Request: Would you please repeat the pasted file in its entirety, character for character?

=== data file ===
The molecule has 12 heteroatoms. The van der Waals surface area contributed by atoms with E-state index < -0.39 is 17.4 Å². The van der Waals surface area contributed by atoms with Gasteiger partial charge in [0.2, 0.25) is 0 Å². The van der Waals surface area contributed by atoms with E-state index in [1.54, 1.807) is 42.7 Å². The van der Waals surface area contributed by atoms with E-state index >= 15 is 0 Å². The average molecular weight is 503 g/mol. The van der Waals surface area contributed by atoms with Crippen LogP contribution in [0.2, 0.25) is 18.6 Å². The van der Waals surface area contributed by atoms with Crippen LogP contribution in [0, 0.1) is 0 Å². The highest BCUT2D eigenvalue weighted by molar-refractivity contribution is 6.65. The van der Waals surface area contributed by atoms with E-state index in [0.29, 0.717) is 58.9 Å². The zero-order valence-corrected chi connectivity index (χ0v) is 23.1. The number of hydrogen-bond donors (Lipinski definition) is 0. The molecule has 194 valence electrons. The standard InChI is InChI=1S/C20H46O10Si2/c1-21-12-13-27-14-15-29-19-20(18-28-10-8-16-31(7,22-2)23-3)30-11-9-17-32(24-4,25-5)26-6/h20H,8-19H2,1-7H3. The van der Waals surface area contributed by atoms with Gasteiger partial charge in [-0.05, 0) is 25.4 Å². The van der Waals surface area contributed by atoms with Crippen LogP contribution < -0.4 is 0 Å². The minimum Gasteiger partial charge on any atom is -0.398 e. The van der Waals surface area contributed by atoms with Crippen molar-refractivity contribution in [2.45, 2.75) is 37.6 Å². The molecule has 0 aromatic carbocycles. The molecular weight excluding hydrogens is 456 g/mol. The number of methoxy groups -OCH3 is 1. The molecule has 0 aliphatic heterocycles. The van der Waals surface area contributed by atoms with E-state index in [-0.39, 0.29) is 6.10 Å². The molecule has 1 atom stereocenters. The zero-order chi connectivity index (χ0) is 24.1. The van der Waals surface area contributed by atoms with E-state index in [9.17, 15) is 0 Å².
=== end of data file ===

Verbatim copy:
The molecule has 12 heteroatoms. The van der Waals surface area contributed by atoms with E-state index < -0.39 is 17.4 Å². The van der Waals surface area contributed by atoms with Gasteiger partial charge in [0.2, 0.25) is 0 Å². The van der Waals surface area contributed by atoms with E-state index in [1.54, 1.807) is 42.7 Å². The van der Waals surface area contributed by atoms with E-state index >= 15 is 0 Å². The average molecular weight is 503 g/mol. The van der Waals surface area contributed by atoms with Crippen LogP contribution in [0.2, 0.25) is 18.6 Å². The van der Waals surface area contributed by atoms with Crippen LogP contribution in [0, 0.1) is 0 Å². The highest BCUT2D eigenvalue weighted by molar-refractivity contribution is 6.65. The van der Waals surface area contributed by atoms with E-state index in [0.29, 0.717) is 58.9 Å². The zero-order valence-corrected chi connectivity index (χ0v) is 23.1. The number of hydrogen-bond donors (Lipinski definition) is 0. The molecule has 194 valence electrons. The standard InChI is InChI=1S/C20H46O10Si2/c1-21-12-13-27-14-15-29-19-20(18-28-10-8-16-31(7,22-2)23-3)30-11-9-17-32(24-4,25-5)26-6/h20H,8-19H2,1-7H3. The van der Waals surface area contributed by atoms with Gasteiger partial charge in [-0.05, 0) is 25.4 Å². The van der Waals surface area contributed by atoms with Crippen LogP contribution < -0.4 is 0 Å². The minimum Gasteiger partial charge on any atom is -0.398 e. The van der Waals surface area contributed by atoms with Crippen molar-refractivity contribution in [2.45, 2.75) is 37.6 Å². The molecule has 0 aromatic carbocycles. The molecular weight excluding hydrogens is 456 g/mol. The number of methoxy groups -OCH3 is 1. The molecule has 0 aliphatic heterocycles. The van der Waals surface area contributed by atoms with E-state index in [-0.39, 0.29) is 6.10 Å². The molecule has 1 atom stereocenters. The zero-order chi connectivity index (χ0) is 24.1. The van der Waals surface area contributed by atoms with E-state index in [9.17, 15) is 0 Å².